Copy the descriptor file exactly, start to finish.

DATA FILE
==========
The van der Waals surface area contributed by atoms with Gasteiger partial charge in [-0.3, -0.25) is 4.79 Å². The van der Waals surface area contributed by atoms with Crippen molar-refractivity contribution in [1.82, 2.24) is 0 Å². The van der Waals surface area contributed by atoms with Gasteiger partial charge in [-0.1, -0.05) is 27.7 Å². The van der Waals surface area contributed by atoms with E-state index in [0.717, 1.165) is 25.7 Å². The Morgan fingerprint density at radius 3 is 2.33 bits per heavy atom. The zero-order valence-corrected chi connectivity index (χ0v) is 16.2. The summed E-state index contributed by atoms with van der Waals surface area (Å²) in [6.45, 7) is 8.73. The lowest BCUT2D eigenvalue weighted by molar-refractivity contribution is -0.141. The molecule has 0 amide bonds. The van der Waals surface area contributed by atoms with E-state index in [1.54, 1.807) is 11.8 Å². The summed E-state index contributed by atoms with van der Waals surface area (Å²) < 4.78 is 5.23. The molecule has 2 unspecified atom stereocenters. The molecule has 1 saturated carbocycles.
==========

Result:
The van der Waals surface area contributed by atoms with Gasteiger partial charge in [-0.3, -0.25) is 4.79 Å². The van der Waals surface area contributed by atoms with Crippen molar-refractivity contribution in [1.82, 2.24) is 0 Å². The van der Waals surface area contributed by atoms with Gasteiger partial charge in [-0.1, -0.05) is 27.7 Å². The van der Waals surface area contributed by atoms with E-state index in [0.717, 1.165) is 25.7 Å². The Morgan fingerprint density at radius 3 is 2.33 bits per heavy atom. The zero-order valence-corrected chi connectivity index (χ0v) is 16.2. The summed E-state index contributed by atoms with van der Waals surface area (Å²) in [6.45, 7) is 8.73. The lowest BCUT2D eigenvalue weighted by molar-refractivity contribution is -0.141. The molecule has 0 amide bonds. The van der Waals surface area contributed by atoms with E-state index in [1.54, 1.807) is 11.8 Å². The summed E-state index contributed by atoms with van der Waals surface area (Å²) < 4.78 is 5.23. The molecule has 2 unspecified atom stereocenters. The molecule has 1 saturated carbocycles.